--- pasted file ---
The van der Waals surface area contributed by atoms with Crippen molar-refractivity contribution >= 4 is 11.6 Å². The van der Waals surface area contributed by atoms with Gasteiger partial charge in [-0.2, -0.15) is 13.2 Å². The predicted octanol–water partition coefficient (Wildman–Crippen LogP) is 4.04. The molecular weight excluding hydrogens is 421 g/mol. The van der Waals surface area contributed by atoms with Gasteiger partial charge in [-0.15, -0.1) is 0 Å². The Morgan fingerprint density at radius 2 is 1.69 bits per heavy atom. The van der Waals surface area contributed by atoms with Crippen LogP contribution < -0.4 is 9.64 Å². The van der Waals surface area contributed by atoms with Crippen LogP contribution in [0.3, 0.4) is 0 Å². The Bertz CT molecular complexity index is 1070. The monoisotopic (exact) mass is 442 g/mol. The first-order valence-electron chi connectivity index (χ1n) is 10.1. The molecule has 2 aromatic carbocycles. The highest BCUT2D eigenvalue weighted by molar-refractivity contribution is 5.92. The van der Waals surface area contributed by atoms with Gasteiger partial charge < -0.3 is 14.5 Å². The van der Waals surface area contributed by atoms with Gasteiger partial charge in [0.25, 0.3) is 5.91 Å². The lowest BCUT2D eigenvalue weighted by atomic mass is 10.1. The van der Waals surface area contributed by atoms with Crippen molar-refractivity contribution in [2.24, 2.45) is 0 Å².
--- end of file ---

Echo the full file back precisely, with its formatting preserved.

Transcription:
The van der Waals surface area contributed by atoms with Crippen molar-refractivity contribution >= 4 is 11.6 Å². The van der Waals surface area contributed by atoms with Gasteiger partial charge in [-0.2, -0.15) is 13.2 Å². The predicted octanol–water partition coefficient (Wildman–Crippen LogP) is 4.04. The molecular weight excluding hydrogens is 421 g/mol. The van der Waals surface area contributed by atoms with Gasteiger partial charge in [-0.15, -0.1) is 0 Å². The Morgan fingerprint density at radius 2 is 1.69 bits per heavy atom. The van der Waals surface area contributed by atoms with Crippen LogP contribution < -0.4 is 9.64 Å². The van der Waals surface area contributed by atoms with Crippen LogP contribution in [0.3, 0.4) is 0 Å². The Bertz CT molecular complexity index is 1070. The monoisotopic (exact) mass is 442 g/mol. The first-order valence-electron chi connectivity index (χ1n) is 10.1. The molecule has 2 aromatic carbocycles. The highest BCUT2D eigenvalue weighted by molar-refractivity contribution is 5.92. The van der Waals surface area contributed by atoms with Gasteiger partial charge < -0.3 is 14.5 Å². The van der Waals surface area contributed by atoms with Gasteiger partial charge in [0.25, 0.3) is 5.91 Å². The lowest BCUT2D eigenvalue weighted by atomic mass is 10.1. The van der Waals surface area contributed by atoms with Crippen molar-refractivity contribution in [2.24, 2.45) is 0 Å².